Clutching at Relevance
As some of you may have noticed, my blog has been rather quiet of late, especially in terms of addressing digital publishing. Lots of reasons for that, like Wasteland 2, Secret Project #1, Secret Project #2, conventions, teaching classes, figuring out how to do two POD books for conventions, and so forth. I’ve been kind of busy, which is good, especially when you’re a freelancer.
Today, however, I read something which really demanded I comment on it.
Before I launch in, let me point out that I almost didn’t. The essay which I will comment about is in the currently rising, Second Wave of arguments floated by Traditional Publishing to justify their existence. We went through the First Wave a couple of years ago, with the attack phase of it laying into indy writers about a year ago. That subsided over this last holiday season when everyone was hoping that Amazon’s Fire would save us all. Now that it hasn’t, the Second Wave starts rolling in.
In an essay titled “Making E-books is Harder Than It Looks,” Andrew Zack (agent, editor and now publisher) holds forth on why ebooks actually cost publishers more to make than any of us believe and, therefore, why ebook prices should not fall. In fact, they likely ought to rise.
To put it kindly, Mr. Zack’s understanding of business is why the money-men in every industry just wish that “creatives” would shut up and let the adults get down to business. He offers no new insight into the problems of production or its real costs. He fully betrays his ignorance with the nuts and bolts of producing an ebook, making it available for sale, and the economics involved therein—at least on an indy scale, though he notes his company’s efforts are classified as “self-publishing” as far as Tradpubbers and Amazon are concerned.
There are dozens of problems with his arguments. I’m sure smarter people than I will point them all out. Three, however, are so demonstrably false that I couldn’t resist.
1) The cost of production software:
Adobe software, used to create e-books, doesn’t come free. In fact, one copy of InDesign is $699. Add in Photoshop and other software required to create and edit e-book files and you’ll easily be spending thousands just on the software.
He’s right. Solution?
Don’t use InDesign or Photoshop.
There are hundreds of graphics programs other than Photoshop which cost a fraction of it—not to mention all the free, trial copies of parts that come with any scanner you buy. In terms of software to actually make ebooks, I do quite well with Michael Zapp’s Legend Maker. There are plenty of other open source and free software packages for making epub files. Publishers like Amazon and Smashwords and B&N all have conversion software that doesn’t cost a cent to use. People like Michael Zapp will even do the conversion for you (he at $15 a book if you don’t want to buy his software), all without you having to shell out for InDesign.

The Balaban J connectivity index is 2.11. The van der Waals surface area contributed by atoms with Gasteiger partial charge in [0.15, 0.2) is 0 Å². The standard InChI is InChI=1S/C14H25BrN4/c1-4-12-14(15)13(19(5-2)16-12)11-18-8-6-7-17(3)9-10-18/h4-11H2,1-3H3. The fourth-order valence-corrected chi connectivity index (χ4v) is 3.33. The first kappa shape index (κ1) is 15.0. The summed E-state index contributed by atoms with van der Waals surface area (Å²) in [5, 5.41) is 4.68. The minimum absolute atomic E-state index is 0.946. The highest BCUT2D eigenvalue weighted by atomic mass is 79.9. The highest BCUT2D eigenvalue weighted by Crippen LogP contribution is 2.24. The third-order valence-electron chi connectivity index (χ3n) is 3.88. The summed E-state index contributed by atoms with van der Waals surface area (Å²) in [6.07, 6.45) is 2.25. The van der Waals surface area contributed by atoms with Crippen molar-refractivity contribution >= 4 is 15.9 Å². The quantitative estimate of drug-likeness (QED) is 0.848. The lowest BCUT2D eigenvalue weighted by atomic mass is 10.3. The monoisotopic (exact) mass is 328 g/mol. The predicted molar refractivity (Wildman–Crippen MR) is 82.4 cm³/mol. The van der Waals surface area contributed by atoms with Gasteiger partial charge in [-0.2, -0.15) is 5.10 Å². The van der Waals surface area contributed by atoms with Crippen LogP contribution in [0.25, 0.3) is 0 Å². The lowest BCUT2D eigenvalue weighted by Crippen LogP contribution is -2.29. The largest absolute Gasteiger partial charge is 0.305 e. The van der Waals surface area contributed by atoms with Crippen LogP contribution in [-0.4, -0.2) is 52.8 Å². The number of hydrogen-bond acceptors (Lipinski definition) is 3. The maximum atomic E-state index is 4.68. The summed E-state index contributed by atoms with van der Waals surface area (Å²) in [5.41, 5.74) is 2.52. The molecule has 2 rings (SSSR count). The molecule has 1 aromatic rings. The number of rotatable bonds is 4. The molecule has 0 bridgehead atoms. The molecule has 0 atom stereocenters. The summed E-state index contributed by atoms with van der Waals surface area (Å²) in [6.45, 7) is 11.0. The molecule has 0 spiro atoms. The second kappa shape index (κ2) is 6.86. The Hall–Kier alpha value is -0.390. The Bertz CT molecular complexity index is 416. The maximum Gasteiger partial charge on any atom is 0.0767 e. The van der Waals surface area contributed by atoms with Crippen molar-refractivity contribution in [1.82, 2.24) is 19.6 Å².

Likewise you can purchase rights to art from an artist and get them to do the graphic design for you, probably faster and cheaper than you could do it yourself. There are tons of talented artists who are willing to do covers for ebooks. Or there are other authors with graphics skills who will barter editing help for graphics work.
2) The price of internet commerce.
Then, of course, you have to host the e-books somewhere so they can be sold. Large publishers may be able to buy servers and maintain them themselves (more tens of thousands of dollars), but many publishers and small publishers in particular use third-party hosts with experience in ecommerce and pay four- or five-figure set-up fees and then a piece of every eBook sold (twenty percent to twenty-five percent is not uncommon) via that host. Now this does not include Amazon or Barnes & Noble or other sellers. This is just for sales directly by the publisher using a third-party hosting service.
Let me state this clearly: only a moron who hates money would pay “four- or five-figure set-up fees and then a piece of every eBook sold…” for hosting and commerce.